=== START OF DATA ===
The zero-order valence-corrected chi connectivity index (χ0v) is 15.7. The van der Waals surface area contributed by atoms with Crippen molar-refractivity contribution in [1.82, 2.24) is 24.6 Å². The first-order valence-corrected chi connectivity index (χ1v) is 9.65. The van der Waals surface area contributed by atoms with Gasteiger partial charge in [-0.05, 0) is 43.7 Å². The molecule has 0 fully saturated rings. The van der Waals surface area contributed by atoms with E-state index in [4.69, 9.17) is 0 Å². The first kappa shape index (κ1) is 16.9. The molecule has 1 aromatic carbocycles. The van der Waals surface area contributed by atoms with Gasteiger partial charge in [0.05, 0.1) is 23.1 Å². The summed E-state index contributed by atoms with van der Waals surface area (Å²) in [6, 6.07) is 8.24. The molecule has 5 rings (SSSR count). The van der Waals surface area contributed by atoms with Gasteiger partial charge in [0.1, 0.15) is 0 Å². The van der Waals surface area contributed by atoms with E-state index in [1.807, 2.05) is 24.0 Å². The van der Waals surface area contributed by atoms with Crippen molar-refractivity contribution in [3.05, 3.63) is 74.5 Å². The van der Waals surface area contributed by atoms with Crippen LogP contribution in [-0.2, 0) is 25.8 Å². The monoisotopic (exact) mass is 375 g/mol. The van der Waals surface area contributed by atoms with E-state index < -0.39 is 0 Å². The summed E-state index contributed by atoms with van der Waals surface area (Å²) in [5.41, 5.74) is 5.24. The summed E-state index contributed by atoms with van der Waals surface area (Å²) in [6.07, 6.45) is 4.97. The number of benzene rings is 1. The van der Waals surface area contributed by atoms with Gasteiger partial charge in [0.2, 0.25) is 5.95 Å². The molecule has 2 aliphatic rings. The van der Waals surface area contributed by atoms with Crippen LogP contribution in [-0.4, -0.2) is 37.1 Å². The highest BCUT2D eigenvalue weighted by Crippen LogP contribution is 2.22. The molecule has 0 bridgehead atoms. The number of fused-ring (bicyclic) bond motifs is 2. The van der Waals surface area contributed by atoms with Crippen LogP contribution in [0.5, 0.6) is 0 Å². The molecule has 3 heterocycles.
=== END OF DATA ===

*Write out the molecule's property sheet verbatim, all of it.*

The zero-order valence-corrected chi connectivity index (χ0v) is 15.7. The van der Waals surface area contributed by atoms with Crippen molar-refractivity contribution in [1.82, 2.24) is 24.6 Å². The first-order valence-corrected chi connectivity index (χ1v) is 9.65. The van der Waals surface area contributed by atoms with Gasteiger partial charge in [-0.05, 0) is 43.7 Å². The molecule has 0 fully saturated rings. The van der Waals surface area contributed by atoms with E-state index in [4.69, 9.17) is 0 Å². The first kappa shape index (κ1) is 16.9. The molecule has 1 aromatic carbocycles. The van der Waals surface area contributed by atoms with Gasteiger partial charge in [0.05, 0.1) is 23.1 Å². The summed E-state index contributed by atoms with van der Waals surface area (Å²) in [6, 6.07) is 8.24. The molecule has 5 rings (SSSR count). The van der Waals surface area contributed by atoms with Gasteiger partial charge in [0.1, 0.15) is 0 Å². The van der Waals surface area contributed by atoms with E-state index in [1.807, 2.05) is 24.0 Å². The van der Waals surface area contributed by atoms with Crippen molar-refractivity contribution in [3.05, 3.63) is 74.5 Å². The van der Waals surface area contributed by atoms with Crippen LogP contribution in [-0.2, 0) is 25.8 Å². The monoisotopic (exact) mass is 375 g/mol. The van der Waals surface area contributed by atoms with E-state index < -0.39 is 0 Å². The summed E-state index contributed by atoms with van der Waals surface area (Å²) in [5.41, 5.74) is 5.24. The summed E-state index contributed by atoms with van der Waals surface area (Å²) in [6.07, 6.45) is 4.97. The number of benzene rings is 1. The van der Waals surface area contributed by atoms with Gasteiger partial charge in [0.2, 0.25) is 5.95 Å². The molecule has 2 aliphatic rings. The van der Waals surface area contributed by atoms with Crippen LogP contribution in [-0.4, -0.2) is 37.1 Å². The highest BCUT2D eigenvalue weighted by Crippen LogP contribution is 2.22. The molecule has 0 bridgehead atoms. The number of fused-ring (bicyclic) bond motifs is 2. The van der Waals surface area contributed by atoms with Crippen LogP contribution in [0.5, 0.6) is 0 Å². The molecule has 3 heterocycles.